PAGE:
SIPTU – Too Big to Fail?

1 Dec

The recent announcement by the Psychiatric Nurses’ Association that it is extending membership to other emergency service personnel has sent shockwaves through the unions in Ireland. In particular, the fact that the PNA is outside ICTU and that the new recruits will most likely be coming from SIPTU has left the beards with quite a headache.

Given the very low opinion of the current union leadership, recently evidenced in the booing of O’Connor and Begg at the November 27th protest march, this could well develop into a full-blown migraine.

The main defectors are the nation’s firefighters and ambulance service workers, who’s recent letter makes it quite clear how unhappy they are with their current arrangements with SIPTU. Despite arm-twisting by SIPTU, the new Alliance has had 1300 expressions of interest from current SIPTU members and is now moving forward with recruitment.

The furious reaction of SIPTU – sanctions and expulsion for organisers – is, of course, entirely predictable. It is only a decade ago that the Irish Locomotive Drivers’ Association was formed by SIPTU members in an attempt to protect the working conditions of Irish Rail drivers which were being eroded by the undemocratic collectivization in “social partnership agreements”.

Of course, social partnership being the “only game in town”, the ILDA faced the might of, not only their employer and the government, but that of their erstwhile union.The corrupution at the heart of social partnership, vividly exposed recently in the SIPTU/HSE scandal, is well-documented by the ILDA’s Brendan Ogle in his book “Off the rails“.

Another of Bertie’s toxic legacies

At the heart of the inter-union conflict is the extraordinary difficulty of an Irish trade union to obtain a negotiating license for collective bargaining. This difficulty, which involves applications to the high court, makes Ireland the most restrictive in Europe for establishing a trade union, and was put into law in the 1990 Industrial Relations Act by then Minister for Labour Bertie Ahern.

However, this almost insurmountable obstacle has been overcome by the firefighters and ambulance workers by choosing an alliance with the PNA – which has a negotiating license. Thus the stage is set for up to 3,000 members to jump ship from SIPTU, to add to the 10,000 that  hemorrhaged from the union last year.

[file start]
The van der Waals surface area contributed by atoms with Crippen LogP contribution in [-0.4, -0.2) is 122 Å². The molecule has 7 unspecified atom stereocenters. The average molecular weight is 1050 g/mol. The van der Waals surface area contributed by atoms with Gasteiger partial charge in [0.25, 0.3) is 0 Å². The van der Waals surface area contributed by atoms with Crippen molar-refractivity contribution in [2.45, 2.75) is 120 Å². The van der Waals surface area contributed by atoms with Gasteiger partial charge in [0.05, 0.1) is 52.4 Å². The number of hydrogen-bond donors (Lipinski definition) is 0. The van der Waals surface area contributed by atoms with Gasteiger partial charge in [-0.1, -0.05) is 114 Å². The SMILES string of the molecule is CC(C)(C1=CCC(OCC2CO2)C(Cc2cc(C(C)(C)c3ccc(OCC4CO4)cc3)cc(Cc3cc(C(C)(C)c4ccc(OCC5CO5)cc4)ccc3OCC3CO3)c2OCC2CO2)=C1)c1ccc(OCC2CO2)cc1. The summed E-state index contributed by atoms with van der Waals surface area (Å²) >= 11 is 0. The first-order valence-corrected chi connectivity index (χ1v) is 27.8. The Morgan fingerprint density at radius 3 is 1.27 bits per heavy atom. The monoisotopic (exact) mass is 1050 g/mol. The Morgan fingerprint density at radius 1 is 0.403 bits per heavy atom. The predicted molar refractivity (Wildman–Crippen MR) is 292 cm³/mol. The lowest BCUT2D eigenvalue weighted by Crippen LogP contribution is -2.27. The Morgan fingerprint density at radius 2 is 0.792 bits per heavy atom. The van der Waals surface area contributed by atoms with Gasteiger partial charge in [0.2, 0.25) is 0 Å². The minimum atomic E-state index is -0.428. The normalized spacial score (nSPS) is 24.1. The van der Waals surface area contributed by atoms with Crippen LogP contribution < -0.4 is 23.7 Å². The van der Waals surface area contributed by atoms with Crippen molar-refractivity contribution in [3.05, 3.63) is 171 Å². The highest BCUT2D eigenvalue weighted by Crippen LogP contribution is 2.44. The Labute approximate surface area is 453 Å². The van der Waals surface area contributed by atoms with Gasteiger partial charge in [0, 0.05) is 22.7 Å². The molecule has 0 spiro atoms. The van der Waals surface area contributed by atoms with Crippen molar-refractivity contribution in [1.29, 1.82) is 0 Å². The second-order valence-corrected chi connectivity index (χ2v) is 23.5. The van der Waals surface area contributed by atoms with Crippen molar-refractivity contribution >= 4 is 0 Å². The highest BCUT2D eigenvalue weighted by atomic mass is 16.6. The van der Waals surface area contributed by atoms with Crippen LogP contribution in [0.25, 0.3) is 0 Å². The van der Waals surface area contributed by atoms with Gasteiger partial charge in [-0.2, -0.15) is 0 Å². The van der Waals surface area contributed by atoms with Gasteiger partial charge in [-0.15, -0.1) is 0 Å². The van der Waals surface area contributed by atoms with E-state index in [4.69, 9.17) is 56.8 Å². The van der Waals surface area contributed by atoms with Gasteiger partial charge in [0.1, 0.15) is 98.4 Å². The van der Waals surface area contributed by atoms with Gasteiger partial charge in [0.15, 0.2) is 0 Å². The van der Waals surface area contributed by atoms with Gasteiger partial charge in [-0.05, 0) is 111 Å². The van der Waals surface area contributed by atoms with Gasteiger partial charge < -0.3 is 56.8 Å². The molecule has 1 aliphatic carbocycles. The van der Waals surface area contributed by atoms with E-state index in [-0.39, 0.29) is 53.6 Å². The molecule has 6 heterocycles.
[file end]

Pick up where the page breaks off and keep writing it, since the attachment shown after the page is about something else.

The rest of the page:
An interesting footnote in the tawdry tale of betrayal and savaging of the ILDA is the later career of long-time Irish Rail Director of Human Resources, John Keenan. As Ogle recounts, Keenan’s ties with the Labour party, in particular with TD Emmet Stagg, played a decisive role in the screwing of the ILDA.

Earlier this year, Keenan was at the centre of a massive scandal involving multi-million euro fraud at Irish Rail and the placing of tracking devices on employees cars. Representing Mr Keenan at the High Court was none other than Labour Party councillor Oisin Quinn. Labour, it appears is willing to play both sides of the fence when it suits them.

Raising up Larkin’s image, betraying his legacy

Any takers? Going, going, gone!

The origins of SIPTU lie in the Irish Transport and General Workers’ Union, founded by Jim Larkin in 1909. However, both Larkin and his follower at the ITGWU James Connolly had an abhorrence of amalgamations, whereby unions joined together in large bureaucratic structures. They fought mightily against such moves which they considered as self-defeating because they believed it kills the natural militancy and spontaneity of the trade union movement.

It is ironic then that SIPTU should emerge from the amalgamation of the ITGWU and a number of other unions. Now comprising almost a quarter of a million members, it is by far the biggest union in Ireland. This has led to severe difficulties for effective trade union action in Ireland.

On the one hand, the increased bureaucratic structure has disenfranchised ordinary union members and made them distant from those in power. Union branches are often big and impersonal, with meetings held hundreds of kilometers away from the workplace. Hordes of paid union officials take on the role of simply disseminating the message from above and keeping grassroots activists in line. The top officials garner enormous salaries and get to hobnob with the elite in return for delivering members compliance.

Even more destructively, the majority voting arrangements  of the Irish Congress of Trade Unions are such that it only takes SIPTU and one or two management unions to force through majority votes in national agreements. This is completely undemocratic and undermines the ability of unions to take independent action. The pillorying of the ASTI a decade ago is another salient lesson of what happens to unions that step outside the cosy ICTU concensus.

We can expect SIPTU to vigorously attack the PNA, the firefighters and the ambulance workers for having the audacity to break away.  While they do nothing but huff and puff when it comes to the current savage attacks on Irish workers, the SIPTU leadership have proven themselves to be amazingly vicious when their own members try to escape their malign control.

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